Role of ethnopharmacology in the development of modern medicine

Author

Abstract

According to WHO, about three-quarters of the world population rely upon traditional medicine (TM) mainly herbs for the healthcare. Apparently all primitive peoples used herbs-often in a sophisticated way. By the middle of the 19th century at least 80% of all medicines were derived from herbs. Then came the revolution inspired by the development of the pharmaceutical industry and synthetic drugs dominated, though herbal medicine has never been out of scene. Even today if you walk into any pharmacy in the West, you will find at least 25% plant-derived drugs. Morphine, digoxin, quinine, quinidine, atropine, physostigmine, pilocarpine, vincristine, vinblastine, taxol and artimesinin are a few examples of what traditional medicine has given us in the past. Most of these plant-derived drugs were originally discovered through the study of traditional cures and folk knowledge of indigenous people. There is a revival of interest in TM, the revival which has been so dramatic that the current global herbal industry is over US $ 100 Billions a year. Ispaghul, Garlic, Ginkgo, Ginseng, St. John’s Wort and Saw palmetto are a few examples of botanicals which are gaining popularity amongst the physicians of modern medicine and known to contain interesting combination of pharmacological activities. TM is now increasingly becoming essential part of the medical curriculum. Interestingly, citations of studies on TM and the impact factor of the respective journals are growing with rapid pace. Thus there is a huge potential of medicinal plants in healthcare of not only in developing countries but also in the industrialized world and the acceptance of botanicals in modern medicine is likely to be increased in the years to come. A team work amongst the ethnobotanists, ethnopharmacologists and the phytochemists is essential for the meaningful out come.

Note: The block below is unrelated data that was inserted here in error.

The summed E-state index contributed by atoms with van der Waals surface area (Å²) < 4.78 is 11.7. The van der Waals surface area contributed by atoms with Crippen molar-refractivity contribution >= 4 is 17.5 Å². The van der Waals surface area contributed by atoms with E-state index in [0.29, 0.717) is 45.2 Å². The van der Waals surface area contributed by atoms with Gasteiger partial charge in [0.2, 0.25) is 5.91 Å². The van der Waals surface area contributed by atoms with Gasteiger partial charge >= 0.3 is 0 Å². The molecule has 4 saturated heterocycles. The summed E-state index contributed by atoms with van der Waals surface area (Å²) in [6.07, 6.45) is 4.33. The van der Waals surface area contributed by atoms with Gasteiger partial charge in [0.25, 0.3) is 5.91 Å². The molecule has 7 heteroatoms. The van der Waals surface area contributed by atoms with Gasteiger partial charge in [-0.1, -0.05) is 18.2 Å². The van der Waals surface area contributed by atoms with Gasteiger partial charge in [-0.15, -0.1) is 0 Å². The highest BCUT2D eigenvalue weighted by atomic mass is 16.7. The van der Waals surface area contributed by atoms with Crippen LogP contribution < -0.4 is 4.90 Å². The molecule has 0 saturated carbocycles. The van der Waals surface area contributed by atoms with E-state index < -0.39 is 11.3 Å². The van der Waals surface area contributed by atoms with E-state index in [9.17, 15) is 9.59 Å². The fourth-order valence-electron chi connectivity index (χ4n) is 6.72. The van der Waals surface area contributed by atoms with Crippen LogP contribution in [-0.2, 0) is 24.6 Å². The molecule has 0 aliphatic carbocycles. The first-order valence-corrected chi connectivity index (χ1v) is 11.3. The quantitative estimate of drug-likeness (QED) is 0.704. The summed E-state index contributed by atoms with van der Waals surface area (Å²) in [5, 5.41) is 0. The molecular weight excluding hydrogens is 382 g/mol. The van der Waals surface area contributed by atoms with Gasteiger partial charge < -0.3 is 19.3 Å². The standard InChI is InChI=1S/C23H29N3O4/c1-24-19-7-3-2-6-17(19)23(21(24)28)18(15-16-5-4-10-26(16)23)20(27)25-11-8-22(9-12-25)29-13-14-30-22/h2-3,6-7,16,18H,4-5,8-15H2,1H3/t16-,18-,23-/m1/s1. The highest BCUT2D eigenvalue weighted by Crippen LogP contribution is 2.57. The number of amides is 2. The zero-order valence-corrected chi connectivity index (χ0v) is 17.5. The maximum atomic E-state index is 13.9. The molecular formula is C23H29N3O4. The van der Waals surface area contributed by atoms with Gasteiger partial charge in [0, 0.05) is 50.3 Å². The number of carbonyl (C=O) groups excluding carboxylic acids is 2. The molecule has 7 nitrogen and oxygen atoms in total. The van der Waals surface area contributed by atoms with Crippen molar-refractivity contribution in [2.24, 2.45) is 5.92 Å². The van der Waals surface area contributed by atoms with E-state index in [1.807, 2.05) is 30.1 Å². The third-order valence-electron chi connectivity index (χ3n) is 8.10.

Iranian Journal of Pharmaceutical Research (2004): Supplement 2

Iranian Journal of Pharmaceutical Research (2004): Supplement 2: 13-13

2nd International Congress on Traditional Medicine and Materia Medica
October 4-7, 2004, Tehran, Iran

33

Role of ethnopharmacology in the development of modern medicine

Gilani A.H.

Department of Biological and Biomedical Sciences, The Aga Khan University Medical College, Karachi, Pakistan

According to WHO, about three-quarters of the world population rely upon traditional medicine (TM) mainly herbs for the healthcare. Apparently all primitive peoples used herbs-often in a sophisticated way. By the middle of the 19th century at least 80% of all medicines were derived from herbs. Then came the revolution inspired by the development of the pharmaceutical industry and synthetic drugs dominated, though herbal medicine has never been out of scene. Even today if you walk into any pharmacy in the West, you will find at least 25% plant-derived drugs. Morphine, digoxin, quinine, quinidine, atropine, physostigmine, pilocarpine, vincristine, vinblastine, taxol and artimesinin are a few examples of what traditional medicine has given us in the past. Most of these plant-derived drugs were originally discovered through the study of traditional cures and folk knowledge of indigenous people. There is a revival of interest in TM, the revival which has been so dramatic that the current global herbal industry is over US $ 100 Billions a year. Ispaghul, Garlic, Ginkgo, Ginseng, St. John’s Wort and Saw palmetto are a few examples of botanicals which are gaining popularity amongst the physicians of modern medicine and known to contain interesting combination of pharmacological activities. TM is now increasingly becoming essential part of the medical curriculum. Interestingly, citations of studies on TM and the impact factor of the respective journals are growing with rapid pace. Thus there is a huge potential of medicinal plants in healthcare of not only in developing countries but also in the industrialized world and the acceptance of botanicals in modern medicine is likely to be increased in the years to come. A team work amongst the ethnobotanists, ethnopharmacologists and the phytochemists is essential for the meaningful out come.

Presenting Author: Gilani, A.H. anwar.gilani@aku.edu